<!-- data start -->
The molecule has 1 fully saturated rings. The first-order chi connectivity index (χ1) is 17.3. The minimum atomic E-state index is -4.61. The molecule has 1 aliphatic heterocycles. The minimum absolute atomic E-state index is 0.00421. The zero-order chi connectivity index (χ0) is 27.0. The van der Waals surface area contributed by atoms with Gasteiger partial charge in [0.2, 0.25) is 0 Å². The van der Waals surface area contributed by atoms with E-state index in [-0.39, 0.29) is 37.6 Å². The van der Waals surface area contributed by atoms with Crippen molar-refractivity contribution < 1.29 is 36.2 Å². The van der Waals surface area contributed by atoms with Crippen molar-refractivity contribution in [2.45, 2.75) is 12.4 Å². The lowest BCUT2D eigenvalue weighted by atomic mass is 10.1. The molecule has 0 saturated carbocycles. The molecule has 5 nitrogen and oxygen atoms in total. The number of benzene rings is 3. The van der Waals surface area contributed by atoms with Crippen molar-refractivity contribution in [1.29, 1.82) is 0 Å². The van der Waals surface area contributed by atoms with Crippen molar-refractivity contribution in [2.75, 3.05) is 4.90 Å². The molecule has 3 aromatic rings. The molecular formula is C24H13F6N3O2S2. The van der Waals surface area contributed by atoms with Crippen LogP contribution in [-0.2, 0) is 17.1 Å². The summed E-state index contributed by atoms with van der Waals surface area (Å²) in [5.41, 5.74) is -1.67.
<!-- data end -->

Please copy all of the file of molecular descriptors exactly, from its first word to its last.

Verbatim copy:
The molecule has 1 fully saturated rings. The first-order chi connectivity index (χ1) is 17.3. The minimum atomic E-state index is -4.61. The molecule has 1 aliphatic heterocycles. The minimum absolute atomic E-state index is 0.00421. The zero-order chi connectivity index (χ0) is 27.0. The van der Waals surface area contributed by atoms with Gasteiger partial charge in [0.2, 0.25) is 0 Å². The van der Waals surface area contributed by atoms with E-state index in [-0.39, 0.29) is 37.6 Å². The van der Waals surface area contributed by atoms with Crippen molar-refractivity contribution < 1.29 is 36.2 Å². The van der Waals surface area contributed by atoms with Crippen molar-refractivity contribution in [2.45, 2.75) is 12.4 Å². The lowest BCUT2D eigenvalue weighted by atomic mass is 10.1. The molecule has 0 saturated carbocycles. The molecule has 5 nitrogen and oxygen atoms in total. The number of benzene rings is 3. The van der Waals surface area contributed by atoms with Crippen molar-refractivity contribution in [1.29, 1.82) is 0 Å². The van der Waals surface area contributed by atoms with Crippen molar-refractivity contribution in [2.75, 3.05) is 4.90 Å². The molecule has 3 aromatic rings. The molecular formula is C24H13F6N3O2S2. The van der Waals surface area contributed by atoms with Crippen LogP contribution in [-0.2, 0) is 17.1 Å². The summed E-state index contributed by atoms with van der Waals surface area (Å²) in [5.41, 5.74) is -1.67.